Donemana's teen sensations set for fantastic five-in-a-row
Some top cricketers can go through a whole career without playing in a cup final but for three of the Donemana team that will play in the Bank of Ireland Senior Cup final this weekend, it will be their fifth in a row - and they are still teenagers!
Twins Gary and William McClintock and William McBrine were just 15-years-old when selected for the 2012 cup final against Brigade and, although the great Junior McBrine and twin James were also in the team, two of the youngsters played a full part.
William bowled 14 overs, taking three for 12 in the second innings, removing the top two scorers as Brigade were skittled for 110, and although Donemana needed only 104 to win, they had collapsed to 57 for five when Gary McClintock walked to the middle to join Junior.
But, with an exceptionally cool head on very young shoulders, Gary faced 47 balls to finish 16 not out in an unbroken partnership of 47 to win the match.
The trio have been ever presents ever since as Donemana became the first team in more than 100 years to win four successive Senior Cup finals.
By 2013, Gary was batting at No 3 and scored 68 in the match - only Andy McBrine scored more in their six wickets win -and the following year William McBrine, Junior's son, again hurried his side to victory, by 88 runs, as Brigade lost in the final for the third year in a row.
Last year, William McClintock opened the batting against Eglinton, so when the final, against defending league champions Coleraine, begins on Friday in Strabane Park, all three, by now old hands, will be expected to make significant contributions.
The trio are the latest off the phenomenal Donemana production line which has consistently produced home-grown cricketers down the years from the cricket-mad village - and consistency is the key word, with this year's starting line-up set to be exactly the same 11 which beat Eglinton by five wickets 12 months ago.
Indeed, there will be six survivors from the 2012 team with only Graham Boyd and then overseas player Kamran Sajid having left the club.
James and Junior McBrine are still playing in the Seconds while Richard Kee, captain of the first three winning teams, has stepped down.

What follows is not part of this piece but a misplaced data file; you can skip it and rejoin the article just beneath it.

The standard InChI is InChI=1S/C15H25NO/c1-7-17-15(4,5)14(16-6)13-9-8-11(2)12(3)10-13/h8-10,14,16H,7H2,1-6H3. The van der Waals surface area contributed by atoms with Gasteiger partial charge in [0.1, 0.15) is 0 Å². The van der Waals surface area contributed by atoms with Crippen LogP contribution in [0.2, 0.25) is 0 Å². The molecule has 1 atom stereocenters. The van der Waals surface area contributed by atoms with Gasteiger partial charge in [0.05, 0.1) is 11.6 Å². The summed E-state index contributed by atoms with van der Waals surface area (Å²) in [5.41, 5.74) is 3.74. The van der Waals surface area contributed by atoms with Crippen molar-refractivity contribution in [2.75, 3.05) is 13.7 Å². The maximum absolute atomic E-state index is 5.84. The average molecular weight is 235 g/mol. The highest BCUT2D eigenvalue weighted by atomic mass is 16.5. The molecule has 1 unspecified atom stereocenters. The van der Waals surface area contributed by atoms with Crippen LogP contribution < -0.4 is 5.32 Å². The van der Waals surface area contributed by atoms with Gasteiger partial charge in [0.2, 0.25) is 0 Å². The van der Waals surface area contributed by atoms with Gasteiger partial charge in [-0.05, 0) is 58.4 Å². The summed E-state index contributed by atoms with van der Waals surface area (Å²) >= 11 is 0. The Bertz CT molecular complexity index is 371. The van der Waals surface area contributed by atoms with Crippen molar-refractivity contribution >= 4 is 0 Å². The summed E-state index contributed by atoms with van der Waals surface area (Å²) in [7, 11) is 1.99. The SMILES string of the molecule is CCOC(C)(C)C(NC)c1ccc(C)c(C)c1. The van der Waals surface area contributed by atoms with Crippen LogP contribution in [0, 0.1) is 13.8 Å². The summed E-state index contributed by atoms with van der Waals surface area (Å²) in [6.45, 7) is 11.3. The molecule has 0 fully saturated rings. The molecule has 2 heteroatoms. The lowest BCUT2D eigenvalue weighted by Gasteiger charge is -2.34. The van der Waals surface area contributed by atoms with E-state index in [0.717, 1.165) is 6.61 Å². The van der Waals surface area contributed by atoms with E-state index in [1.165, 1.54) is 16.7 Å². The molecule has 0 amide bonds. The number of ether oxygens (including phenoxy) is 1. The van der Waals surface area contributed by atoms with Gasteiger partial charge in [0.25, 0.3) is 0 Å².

Another home-grown player and former captain, Jordan McGonigle, knows all about breaking into the team as a youngster and although he missed out on the 1999 decider as a 17-year-old, he made his cup final debut two years later.
As he prepares for his ninth two-day showpiece, he is perfectly placed to explain why Donemana are one of the few clubs who would even contemplate throwing 15-year-olds into a Senior Cup final.
"People may have expected them to seize up in a high-pressure game such as the senior final but as a club we were confident they would relish the challenge. In that first final against Brigade they were probably helped by the fact that they were surrounded by a wealth of experience and a squad with unbelievable mental toughness," said McGonigle.
"Nowadays the three boys take these games in their stride and indeed the senior players will be looking to them to provide their brand of exuberance if things are getting tight, as no doubt they will.
"Realistically the only chance of their record being broken in our lifetime is if they break it themselves next season but it is something they will look back on with pride in years to come.
"They won't be bothered about it for now though, because the three of them know they have a big job to do this weekend."
McGonigle will still have two team-mates from the 2001 victory against Limavady, Andrew Riddles and Dwayne McGerrigle, in a Donemana side which featured 16-year-old William Porterfield. Whatever happened to him!